Blackhawk down, but not out Injuries have hit the Braves hard
It hasn’t exactly been the easiest year for the Blackhawk Christian boys basketball team.
Lofty expectations seemed pretty justified when this frog first talked about the Braves after their quality play against North Side back in November. After all, they had almost their entire team back from the year before, everyone was playing better and Jalan Mull’s transfer had business booming in the backcourt.
“We were a very deep team to begin this year. Our lineup has slimmed down some, but I believe we still have what it takes to achieve our goal of state,” Mull said.
But I also talked about how the Braves just couldn’t finish previous seasons off at their best. Those, as the saying goes, were the breaks. This year, the breaks have run deeper.
First it was Drake Thompson’s foot, then it was Lucas Kroft’s toes and finally last week, it was Kole Barkhaus’ arm. Injury after injury after injury. Lost starter after lost starter after lost starter. Blackhawk was 6-1 when the Huntington North/Columbia City Holiday Hoops Tournament was the site of the first strike of the anti-Brave injury bug, claiming Thompson during the best game of his season, perhaps his career. And things went south suddenly.
“I think initially the team had to find how to play without Lucas and me, and it seemed like for a few games the season was over, at least from the perspective of fans, but many other players stepped up, and worked twice as hard,” Thompson said.
And players did step in for Thompson and righted the ship with wins over Summit Athletic Conference foes South Side and Concordia after the three-loss holiday tournament. Kroft added a strong post-up game to his repertoire, and names like Kyle Zurbuch and JP Visser leapt into our vocabulary. Then Kroft was out, and they needed to rely more on backcourt players like Devin Donaldson and Barkhaus.
Blackhawk was down, but not out.
“Our coaches have great confidence in us that it is just another opportunity to step up and show what we have been working so hard for,” Donaldson said. “Our depth is being put to the test. We believe in our togetherness to keep rolling as a team no matter what has happened.”
Donaldson’s emergence has been one of Shooter’s favorites to see, adding yet another competent and gritty player on the perimeter for a team that was already loaded with them. And inside, Zurbuch has become a force in his own ways, teaming with Kroft before his injury and Visser after it to give the Braves a boost against teams with bigger players in the post.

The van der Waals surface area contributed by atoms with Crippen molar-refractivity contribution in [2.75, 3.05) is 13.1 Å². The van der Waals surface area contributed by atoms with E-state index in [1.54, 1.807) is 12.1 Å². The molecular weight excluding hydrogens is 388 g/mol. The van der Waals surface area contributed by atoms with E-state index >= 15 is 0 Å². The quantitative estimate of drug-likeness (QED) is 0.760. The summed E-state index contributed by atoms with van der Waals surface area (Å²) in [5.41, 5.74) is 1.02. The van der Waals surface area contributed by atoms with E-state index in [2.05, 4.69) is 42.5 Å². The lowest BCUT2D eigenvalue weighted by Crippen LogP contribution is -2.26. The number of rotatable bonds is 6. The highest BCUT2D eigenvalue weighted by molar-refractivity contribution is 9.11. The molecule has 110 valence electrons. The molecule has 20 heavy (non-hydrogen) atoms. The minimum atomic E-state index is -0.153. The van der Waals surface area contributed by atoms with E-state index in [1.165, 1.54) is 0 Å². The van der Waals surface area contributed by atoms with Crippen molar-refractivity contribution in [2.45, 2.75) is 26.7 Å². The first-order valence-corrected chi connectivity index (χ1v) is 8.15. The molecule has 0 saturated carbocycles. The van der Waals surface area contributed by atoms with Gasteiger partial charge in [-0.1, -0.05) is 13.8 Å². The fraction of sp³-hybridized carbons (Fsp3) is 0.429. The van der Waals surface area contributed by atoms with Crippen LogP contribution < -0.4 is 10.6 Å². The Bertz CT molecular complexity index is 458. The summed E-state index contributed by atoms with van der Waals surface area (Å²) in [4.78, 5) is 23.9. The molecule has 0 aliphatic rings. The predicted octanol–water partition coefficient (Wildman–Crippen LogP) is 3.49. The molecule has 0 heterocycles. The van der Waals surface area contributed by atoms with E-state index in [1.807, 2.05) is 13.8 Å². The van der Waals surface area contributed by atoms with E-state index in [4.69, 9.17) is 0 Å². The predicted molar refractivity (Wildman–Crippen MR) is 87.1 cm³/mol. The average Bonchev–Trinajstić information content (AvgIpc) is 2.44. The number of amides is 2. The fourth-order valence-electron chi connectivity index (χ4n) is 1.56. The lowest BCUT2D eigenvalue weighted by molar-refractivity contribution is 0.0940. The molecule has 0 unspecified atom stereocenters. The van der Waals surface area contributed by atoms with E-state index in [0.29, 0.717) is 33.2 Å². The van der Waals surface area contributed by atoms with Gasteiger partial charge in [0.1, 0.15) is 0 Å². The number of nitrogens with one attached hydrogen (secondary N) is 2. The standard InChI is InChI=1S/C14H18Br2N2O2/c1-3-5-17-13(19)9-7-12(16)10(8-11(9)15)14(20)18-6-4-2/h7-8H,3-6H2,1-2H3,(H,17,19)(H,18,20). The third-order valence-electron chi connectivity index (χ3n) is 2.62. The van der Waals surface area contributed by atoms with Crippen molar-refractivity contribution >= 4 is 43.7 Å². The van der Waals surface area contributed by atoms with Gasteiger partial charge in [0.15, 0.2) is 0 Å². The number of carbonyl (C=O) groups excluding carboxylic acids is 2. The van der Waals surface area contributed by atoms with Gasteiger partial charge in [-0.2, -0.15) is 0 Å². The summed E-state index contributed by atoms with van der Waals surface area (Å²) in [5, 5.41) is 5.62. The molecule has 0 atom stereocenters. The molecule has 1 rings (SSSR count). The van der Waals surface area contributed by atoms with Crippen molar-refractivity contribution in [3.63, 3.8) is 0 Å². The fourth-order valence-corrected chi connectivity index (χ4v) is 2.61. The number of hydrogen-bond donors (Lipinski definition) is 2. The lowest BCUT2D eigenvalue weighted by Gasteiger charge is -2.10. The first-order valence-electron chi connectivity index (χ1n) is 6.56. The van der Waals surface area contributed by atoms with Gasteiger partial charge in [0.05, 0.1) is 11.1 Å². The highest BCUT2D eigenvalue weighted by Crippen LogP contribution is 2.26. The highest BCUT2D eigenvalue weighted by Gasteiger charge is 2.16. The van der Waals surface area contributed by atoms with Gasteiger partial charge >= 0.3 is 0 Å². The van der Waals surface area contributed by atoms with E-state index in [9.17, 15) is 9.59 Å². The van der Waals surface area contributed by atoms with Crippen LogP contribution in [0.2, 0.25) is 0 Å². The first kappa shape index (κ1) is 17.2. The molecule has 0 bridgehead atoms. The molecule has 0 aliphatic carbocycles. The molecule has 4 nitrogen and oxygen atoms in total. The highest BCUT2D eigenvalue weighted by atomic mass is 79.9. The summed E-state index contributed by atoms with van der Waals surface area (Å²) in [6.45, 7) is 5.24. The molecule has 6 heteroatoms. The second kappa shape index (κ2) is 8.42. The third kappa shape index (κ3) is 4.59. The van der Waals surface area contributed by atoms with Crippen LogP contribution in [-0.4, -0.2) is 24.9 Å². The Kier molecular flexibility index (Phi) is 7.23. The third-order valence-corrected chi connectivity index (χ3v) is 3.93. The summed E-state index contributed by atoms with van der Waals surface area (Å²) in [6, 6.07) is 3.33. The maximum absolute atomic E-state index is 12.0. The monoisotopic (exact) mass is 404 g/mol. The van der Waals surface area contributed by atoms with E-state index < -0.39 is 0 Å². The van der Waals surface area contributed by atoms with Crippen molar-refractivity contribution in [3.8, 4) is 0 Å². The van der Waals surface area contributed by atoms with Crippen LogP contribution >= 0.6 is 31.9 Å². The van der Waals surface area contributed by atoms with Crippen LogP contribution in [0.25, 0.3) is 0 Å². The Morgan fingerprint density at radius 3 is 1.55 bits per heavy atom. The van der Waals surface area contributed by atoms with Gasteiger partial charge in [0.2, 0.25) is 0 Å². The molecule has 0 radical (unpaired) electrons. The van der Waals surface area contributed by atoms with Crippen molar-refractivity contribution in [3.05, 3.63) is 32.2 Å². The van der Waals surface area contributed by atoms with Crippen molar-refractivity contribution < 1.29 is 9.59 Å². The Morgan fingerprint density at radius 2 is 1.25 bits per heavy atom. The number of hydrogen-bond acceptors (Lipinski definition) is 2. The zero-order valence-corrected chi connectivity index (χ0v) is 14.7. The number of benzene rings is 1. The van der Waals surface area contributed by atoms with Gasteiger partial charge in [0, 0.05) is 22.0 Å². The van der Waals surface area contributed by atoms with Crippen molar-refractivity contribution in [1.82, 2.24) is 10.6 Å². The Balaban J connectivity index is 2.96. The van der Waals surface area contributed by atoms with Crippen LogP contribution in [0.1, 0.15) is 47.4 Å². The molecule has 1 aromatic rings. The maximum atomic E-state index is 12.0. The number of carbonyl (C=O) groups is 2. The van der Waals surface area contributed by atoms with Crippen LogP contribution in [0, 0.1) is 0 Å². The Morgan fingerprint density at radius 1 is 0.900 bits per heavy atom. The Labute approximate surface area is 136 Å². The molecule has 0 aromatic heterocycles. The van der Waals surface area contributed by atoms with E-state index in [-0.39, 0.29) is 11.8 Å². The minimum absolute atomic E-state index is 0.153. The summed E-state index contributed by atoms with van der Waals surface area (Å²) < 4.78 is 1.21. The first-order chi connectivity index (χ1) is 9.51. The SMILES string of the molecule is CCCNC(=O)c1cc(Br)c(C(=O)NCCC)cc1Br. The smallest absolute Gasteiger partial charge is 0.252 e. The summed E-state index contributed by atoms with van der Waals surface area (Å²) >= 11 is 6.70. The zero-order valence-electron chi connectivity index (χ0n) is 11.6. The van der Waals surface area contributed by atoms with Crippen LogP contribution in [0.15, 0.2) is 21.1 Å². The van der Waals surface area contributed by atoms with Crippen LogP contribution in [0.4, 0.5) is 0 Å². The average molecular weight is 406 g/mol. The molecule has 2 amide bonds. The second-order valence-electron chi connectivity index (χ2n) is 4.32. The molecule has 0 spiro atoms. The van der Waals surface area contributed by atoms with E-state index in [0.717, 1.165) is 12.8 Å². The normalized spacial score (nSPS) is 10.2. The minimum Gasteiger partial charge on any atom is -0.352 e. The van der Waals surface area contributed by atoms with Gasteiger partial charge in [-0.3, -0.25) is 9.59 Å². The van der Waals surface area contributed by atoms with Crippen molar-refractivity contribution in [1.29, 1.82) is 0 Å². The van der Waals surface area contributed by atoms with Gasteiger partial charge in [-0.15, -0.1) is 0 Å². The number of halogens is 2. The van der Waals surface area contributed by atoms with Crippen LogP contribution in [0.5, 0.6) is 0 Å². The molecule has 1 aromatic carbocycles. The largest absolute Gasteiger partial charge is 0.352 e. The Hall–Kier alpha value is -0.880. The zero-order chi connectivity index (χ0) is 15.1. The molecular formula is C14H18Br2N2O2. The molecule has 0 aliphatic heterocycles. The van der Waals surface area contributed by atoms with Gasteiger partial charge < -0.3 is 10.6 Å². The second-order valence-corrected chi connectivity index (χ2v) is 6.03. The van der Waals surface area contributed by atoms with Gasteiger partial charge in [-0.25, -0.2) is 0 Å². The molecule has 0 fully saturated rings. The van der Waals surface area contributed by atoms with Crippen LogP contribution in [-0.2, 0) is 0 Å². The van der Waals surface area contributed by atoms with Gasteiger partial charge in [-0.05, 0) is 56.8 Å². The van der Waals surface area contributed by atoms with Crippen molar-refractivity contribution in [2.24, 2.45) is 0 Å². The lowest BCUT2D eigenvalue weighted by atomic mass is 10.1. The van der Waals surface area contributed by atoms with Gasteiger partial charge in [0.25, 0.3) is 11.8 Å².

It is that toughness that has always been a hallmark for Blackhawk under coach Marc Davidson, but perhaps for the first time in his stay on State Boulevard, Davidson has a team deep enough to make toughness matter.
Depth, after all, is a lie.
A certain coach, who will remain nameless for fear I become frog legs, said in the preseason that his team was 12 players deep. No high school team is 12 players “deep.” But Blackhawk sure has been a true nine deep all year long. Nine players who can compete, who show that even if you lose a step or two, you can fire back. And that, to Shooter, is as impressive as any story in the city this season.
For Thompson, Kroft and now Barkhaus, the wounds have been tougher. While the Braves miss their hulking post, their smooth and versatile scorer and a long range threat, those three are losing big parts of their seasons. Kroft, who will see his doctor next Tuesday, may still hold out hope for a chance to return for any regional or semistate play. Thompson’s return for this season seems unlikely, and Barkhaus, one of just four seniors on the roster, may have seen his high school basketball career come to an end.
It has brought them along in a different way, one that Kroft sees benefit in.
“I’m not going to lie it’s rough, but I see the game in a different way from the sideline. I see different things on the sidelines than I did on the court,” he said.
The loss of top scorer Kroft has also allowed fellow sophomore Frankie Davidson get more comfortable in a leading role similar to what brothers Wes and Will have played in previous seasons for the Braves. Injuries have opened many holes in this team that once looked invincible. But perhaps a true test of invincibility is that they have found ways to plug all of those holes and still have a 14-9 record with one game to play this regular season.
“Our mentality is next man up. We all believe in each other, and we know what we’re capable of as a team. I believe that will show when the tournament comes,” said junior Luke Sassmannshausen.
And there, as the sharpshooter with the alphabet for a last name notes, is more good news for Blackhawk fans: postseason play starts next week.
And no matter how depleted that the Braves are and how much more excitement there would be if a full lineup was in place, the Braves are still strong for a Class 1A team, still a sectional favorite and still a top 10 team in their class.
1A teams don’t have the depth Blackhawk does. 1A teams don’t have a point guard like Mull.
With that postseason success in a smaller class coming in to play, the Blackhawk players have shown great poise in sticking with their plan. There is something to be said about a group of kids who do not waver in what they say about expectations and clearly actually mean it.
“There is always gonna be that little bug going around. Saying ‘you guys would be so much better if you still had so and so,’ but we believe we have everything we need still, in order to make a deep run,” Mull said. “We have smart players who know how to get the job done.” <br>
<i> This column is the commentary of the writer and does not necessarily the views or opinions of The News-Sentinel. Email Shooter at firstname.lastname@example.org. </i>